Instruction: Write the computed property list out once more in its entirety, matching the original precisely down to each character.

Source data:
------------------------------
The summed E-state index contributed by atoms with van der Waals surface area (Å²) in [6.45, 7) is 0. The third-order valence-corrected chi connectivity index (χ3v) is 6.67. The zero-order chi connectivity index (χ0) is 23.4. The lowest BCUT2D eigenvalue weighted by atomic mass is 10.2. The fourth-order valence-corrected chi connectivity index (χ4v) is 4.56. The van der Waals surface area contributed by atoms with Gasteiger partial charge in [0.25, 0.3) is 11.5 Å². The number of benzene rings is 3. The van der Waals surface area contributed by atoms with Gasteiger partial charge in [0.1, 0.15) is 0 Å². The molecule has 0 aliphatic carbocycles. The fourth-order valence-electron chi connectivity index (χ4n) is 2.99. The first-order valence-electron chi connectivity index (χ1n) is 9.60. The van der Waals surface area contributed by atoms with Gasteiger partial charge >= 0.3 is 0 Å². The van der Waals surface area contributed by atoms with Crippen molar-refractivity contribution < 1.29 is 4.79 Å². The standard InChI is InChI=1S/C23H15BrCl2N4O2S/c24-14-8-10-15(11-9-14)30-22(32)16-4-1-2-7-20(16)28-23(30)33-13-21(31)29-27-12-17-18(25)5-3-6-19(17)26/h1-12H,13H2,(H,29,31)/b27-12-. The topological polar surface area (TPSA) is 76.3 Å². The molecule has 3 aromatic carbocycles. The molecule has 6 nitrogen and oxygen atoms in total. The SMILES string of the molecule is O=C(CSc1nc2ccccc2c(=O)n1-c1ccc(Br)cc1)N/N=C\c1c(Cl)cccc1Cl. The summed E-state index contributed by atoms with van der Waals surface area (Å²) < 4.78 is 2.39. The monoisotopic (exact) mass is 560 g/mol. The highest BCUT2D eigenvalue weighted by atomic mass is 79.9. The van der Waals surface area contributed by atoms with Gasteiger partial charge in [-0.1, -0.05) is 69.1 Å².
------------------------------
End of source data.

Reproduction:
The summed E-state index contributed by atoms with van der Waals surface area (Å²) in [6.45, 7) is 0. The third-order valence-corrected chi connectivity index (χ3v) is 6.67. The zero-order chi connectivity index (χ0) is 23.4. The lowest BCUT2D eigenvalue weighted by atomic mass is 10.2. The fourth-order valence-corrected chi connectivity index (χ4v) is 4.56. The van der Waals surface area contributed by atoms with Gasteiger partial charge in [0.25, 0.3) is 11.5 Å². The number of benzene rings is 3. The van der Waals surface area contributed by atoms with Gasteiger partial charge in [0.1, 0.15) is 0 Å². The molecule has 0 aliphatic carbocycles. The fourth-order valence-electron chi connectivity index (χ4n) is 2.99. The first-order valence-electron chi connectivity index (χ1n) is 9.60. The van der Waals surface area contributed by atoms with Gasteiger partial charge >= 0.3 is 0 Å². The van der Waals surface area contributed by atoms with Crippen molar-refractivity contribution < 1.29 is 4.79 Å². The standard InChI is InChI=1S/C23H15BrCl2N4O2S/c24-14-8-10-15(11-9-14)30-22(32)16-4-1-2-7-20(16)28-23(30)33-13-21(31)29-27-12-17-18(25)5-3-6-19(17)26/h1-12H,13H2,(H,29,31)/b27-12-. The topological polar surface area (TPSA) is 76.3 Å². The molecule has 3 aromatic carbocycles. The molecule has 6 nitrogen and oxygen atoms in total. The SMILES string of the molecule is O=C(CSc1nc2ccccc2c(=O)n1-c1ccc(Br)cc1)N/N=C\c1c(Cl)cccc1Cl. The summed E-state index contributed by atoms with van der Waals surface area (Å²) < 4.78 is 2.39. The monoisotopic (exact) mass is 560 g/mol. The highest BCUT2D eigenvalue weighted by atomic mass is 79.9. The van der Waals surface area contributed by atoms with Gasteiger partial charge in [-0.1, -0.05) is 69.1 Å².